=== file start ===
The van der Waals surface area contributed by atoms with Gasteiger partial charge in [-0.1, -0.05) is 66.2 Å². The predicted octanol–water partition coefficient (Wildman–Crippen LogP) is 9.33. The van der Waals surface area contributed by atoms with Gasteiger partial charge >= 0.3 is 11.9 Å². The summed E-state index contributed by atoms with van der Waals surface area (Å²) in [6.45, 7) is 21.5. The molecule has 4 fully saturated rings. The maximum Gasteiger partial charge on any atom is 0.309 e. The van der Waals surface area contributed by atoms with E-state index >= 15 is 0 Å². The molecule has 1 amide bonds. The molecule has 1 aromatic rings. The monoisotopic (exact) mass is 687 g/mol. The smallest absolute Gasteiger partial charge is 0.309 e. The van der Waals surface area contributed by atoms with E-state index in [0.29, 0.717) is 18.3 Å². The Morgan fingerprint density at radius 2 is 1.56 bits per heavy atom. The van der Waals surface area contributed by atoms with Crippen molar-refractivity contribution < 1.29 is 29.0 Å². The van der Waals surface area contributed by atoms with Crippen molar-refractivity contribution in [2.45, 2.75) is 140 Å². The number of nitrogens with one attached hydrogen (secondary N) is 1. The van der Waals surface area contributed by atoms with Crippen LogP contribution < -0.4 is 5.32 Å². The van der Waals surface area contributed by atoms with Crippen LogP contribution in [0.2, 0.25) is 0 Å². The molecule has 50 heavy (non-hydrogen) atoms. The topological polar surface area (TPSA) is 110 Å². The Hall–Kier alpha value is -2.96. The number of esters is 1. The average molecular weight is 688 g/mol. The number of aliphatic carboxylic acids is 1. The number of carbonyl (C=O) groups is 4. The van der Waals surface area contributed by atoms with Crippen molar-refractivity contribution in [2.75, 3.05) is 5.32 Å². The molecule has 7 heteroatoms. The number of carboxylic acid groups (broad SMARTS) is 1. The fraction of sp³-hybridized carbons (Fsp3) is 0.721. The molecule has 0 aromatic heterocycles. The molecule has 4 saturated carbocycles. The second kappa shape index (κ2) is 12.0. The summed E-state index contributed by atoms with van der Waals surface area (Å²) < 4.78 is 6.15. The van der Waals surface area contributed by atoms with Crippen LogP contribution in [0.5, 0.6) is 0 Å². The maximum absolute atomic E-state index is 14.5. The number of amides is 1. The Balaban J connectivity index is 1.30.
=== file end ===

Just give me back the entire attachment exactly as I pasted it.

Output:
The van der Waals surface area contributed by atoms with Gasteiger partial charge in [-0.1, -0.05) is 66.2 Å². The predicted octanol–water partition coefficient (Wildman–Crippen LogP) is 9.33. The van der Waals surface area contributed by atoms with Gasteiger partial charge >= 0.3 is 11.9 Å². The summed E-state index contributed by atoms with van der Waals surface area (Å²) in [6.45, 7) is 21.5. The molecule has 4 fully saturated rings. The maximum Gasteiger partial charge on any atom is 0.309 e. The van der Waals surface area contributed by atoms with E-state index >= 15 is 0 Å². The molecule has 1 amide bonds. The molecule has 1 aromatic rings. The monoisotopic (exact) mass is 687 g/mol. The smallest absolute Gasteiger partial charge is 0.309 e. The van der Waals surface area contributed by atoms with E-state index in [0.29, 0.717) is 18.3 Å². The Morgan fingerprint density at radius 2 is 1.56 bits per heavy atom. The van der Waals surface area contributed by atoms with Crippen molar-refractivity contribution < 1.29 is 29.0 Å². The van der Waals surface area contributed by atoms with Crippen molar-refractivity contribution in [2.45, 2.75) is 140 Å². The number of nitrogens with one attached hydrogen (secondary N) is 1. The van der Waals surface area contributed by atoms with Crippen LogP contribution < -0.4 is 5.32 Å². The van der Waals surface area contributed by atoms with Crippen LogP contribution in [0.2, 0.25) is 0 Å². The molecule has 50 heavy (non-hydrogen) atoms. The topological polar surface area (TPSA) is 110 Å². The Hall–Kier alpha value is -2.96. The number of esters is 1. The average molecular weight is 688 g/mol. The number of aliphatic carboxylic acids is 1. The number of carbonyl (C=O) groups is 4. The van der Waals surface area contributed by atoms with Crippen molar-refractivity contribution in [2.75, 3.05) is 5.32 Å². The molecule has 7 heteroatoms. The number of carboxylic acid groups (broad SMARTS) is 1. The fraction of sp³-hybridized carbons (Fsp3) is 0.721. The molecule has 0 aromatic heterocycles. The molecule has 4 saturated carbocycles. The second kappa shape index (κ2) is 12.0. The summed E-state index contributed by atoms with van der Waals surface area (Å²) < 4.78 is 6.15. The van der Waals surface area contributed by atoms with Crippen LogP contribution in [0.5, 0.6) is 0 Å². The maximum absolute atomic E-state index is 14.5. The number of amides is 1. The Balaban J connectivity index is 1.30.